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Animal Behavior

A fox, a cougar, and a funeral

Foxes and other animals grieve the loss of others


I'm incredibly fortunate to live among wild animals, but living in nature can have its downside, especially when confronting such majestic beasts as cougars or black bears.

I've had some close encounters with cougars, almost falling over a huge male as I walked backwards to warn some neighbors of his presence. I met another cougar more recently, and discovered much about nature, although I've been studying coyotes and other animals for many years. There's just so much we don't know.

I was driving up my road late one evening when I saw a large tan animal trotting towards my car. Thinking it was my neighbor's German shepherd, Lolo, I stopped and opened my door to say hello, only to hear Lolo barking behind me. I was face to face with a male cougar. He stared at me, seemed to shrug his shoulders, and walked off. I slammed the car door shut and went home with all my senses on fire.

The next morning my neighbor said Lolo had found a fox carcass so I went to look at it. The fox, a formerly healthy male, had clearly been killed by the cougar (I'll spare you the gory details) but his body was intact and partially covered with branches, dirt, and some of the fox's own fur. It looked as if the cougar had tried to cover his prey. I checked the carcass the next morning and it was still partially covered and unchanged from the day before.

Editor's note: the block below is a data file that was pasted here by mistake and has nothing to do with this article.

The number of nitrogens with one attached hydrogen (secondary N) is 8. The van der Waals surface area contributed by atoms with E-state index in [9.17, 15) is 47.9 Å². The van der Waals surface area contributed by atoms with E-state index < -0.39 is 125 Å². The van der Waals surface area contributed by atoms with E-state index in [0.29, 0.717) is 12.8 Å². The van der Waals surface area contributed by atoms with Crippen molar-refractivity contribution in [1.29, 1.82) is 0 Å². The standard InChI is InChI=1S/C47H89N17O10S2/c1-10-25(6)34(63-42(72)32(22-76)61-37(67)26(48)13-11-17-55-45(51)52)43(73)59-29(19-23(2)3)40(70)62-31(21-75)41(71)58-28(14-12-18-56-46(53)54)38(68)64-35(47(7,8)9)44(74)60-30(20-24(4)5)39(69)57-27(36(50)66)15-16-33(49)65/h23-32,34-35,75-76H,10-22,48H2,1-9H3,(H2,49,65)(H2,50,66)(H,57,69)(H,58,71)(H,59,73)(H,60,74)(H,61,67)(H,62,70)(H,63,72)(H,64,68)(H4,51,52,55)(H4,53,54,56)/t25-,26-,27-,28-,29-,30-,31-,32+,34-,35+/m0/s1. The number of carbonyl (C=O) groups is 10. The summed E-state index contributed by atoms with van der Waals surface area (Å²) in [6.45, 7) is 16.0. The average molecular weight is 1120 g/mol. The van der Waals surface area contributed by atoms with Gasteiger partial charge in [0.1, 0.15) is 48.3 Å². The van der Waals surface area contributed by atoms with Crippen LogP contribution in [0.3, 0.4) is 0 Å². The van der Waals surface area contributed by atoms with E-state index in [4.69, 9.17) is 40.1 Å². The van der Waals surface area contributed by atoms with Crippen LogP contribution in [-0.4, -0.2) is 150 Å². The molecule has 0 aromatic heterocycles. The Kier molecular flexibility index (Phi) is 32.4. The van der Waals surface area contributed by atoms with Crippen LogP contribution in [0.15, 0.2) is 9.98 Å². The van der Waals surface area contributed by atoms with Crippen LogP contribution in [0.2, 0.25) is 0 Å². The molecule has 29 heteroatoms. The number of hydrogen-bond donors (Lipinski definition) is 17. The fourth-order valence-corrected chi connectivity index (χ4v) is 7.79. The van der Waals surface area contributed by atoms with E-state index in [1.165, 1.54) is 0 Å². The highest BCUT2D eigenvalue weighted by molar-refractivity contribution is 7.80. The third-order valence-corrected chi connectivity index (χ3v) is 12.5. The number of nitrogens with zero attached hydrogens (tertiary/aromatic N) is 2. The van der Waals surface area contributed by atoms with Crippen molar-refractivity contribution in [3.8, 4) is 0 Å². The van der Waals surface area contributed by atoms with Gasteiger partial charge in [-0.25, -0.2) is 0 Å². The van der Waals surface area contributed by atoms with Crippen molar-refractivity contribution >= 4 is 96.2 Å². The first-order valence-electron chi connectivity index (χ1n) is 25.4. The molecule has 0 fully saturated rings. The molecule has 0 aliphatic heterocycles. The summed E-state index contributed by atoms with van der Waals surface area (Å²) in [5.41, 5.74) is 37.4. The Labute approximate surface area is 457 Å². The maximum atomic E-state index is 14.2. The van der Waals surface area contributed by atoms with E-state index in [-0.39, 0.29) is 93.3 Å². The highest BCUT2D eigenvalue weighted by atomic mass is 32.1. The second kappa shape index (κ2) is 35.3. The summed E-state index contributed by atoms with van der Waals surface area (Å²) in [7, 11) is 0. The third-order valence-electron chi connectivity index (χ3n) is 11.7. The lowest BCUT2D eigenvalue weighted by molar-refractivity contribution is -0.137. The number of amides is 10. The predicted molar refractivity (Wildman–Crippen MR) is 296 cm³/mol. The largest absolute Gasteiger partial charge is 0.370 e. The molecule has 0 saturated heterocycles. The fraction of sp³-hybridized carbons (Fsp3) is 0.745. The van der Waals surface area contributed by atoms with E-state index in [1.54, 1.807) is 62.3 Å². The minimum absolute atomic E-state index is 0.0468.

Two days l later I headed out at first light to hike with my companion, Jethro. I wanted no more surprises; I looked down the road and saw a small red female fox trying to cover the carcass. I was fascinated for she was deliberately orienting her body so that when she kicked debris with her hind legs it would cover her friend, perhaps her mate. She'd kick dirt, stop, look at the carcass, and intentionally kick again. I observed this ritual for a short while.

A few hours later, I saw that the carcass was now fully buried. I uncovered it and saw that it had been decapitated and partially eaten. No one to whom I have spoken, naturalists and professional biologists alike, has ever seen a red fox bury another red fox. I don't know if the female fox was intentionally trying to bury her friend, but there's no reason to assume that she wasn't. Perhaps she was grieving and I was observing a fox funeral.

I have no doubt that foxes and other animals have rich and deep emotional lives. Back in 1947 a naturalist on the East Coast saw a male fox lick his mate as she lay dead, and the male also protected his mate quite vigorously. Perhaps he too was showing respect for a dead friend. I was lucky to have this series of encounters for nature doesn't hold court at our convenience. Much happens in the complex lives of our animal kin to which we're not privy, but when we're fortunate to see animals at work, how splendid it is.


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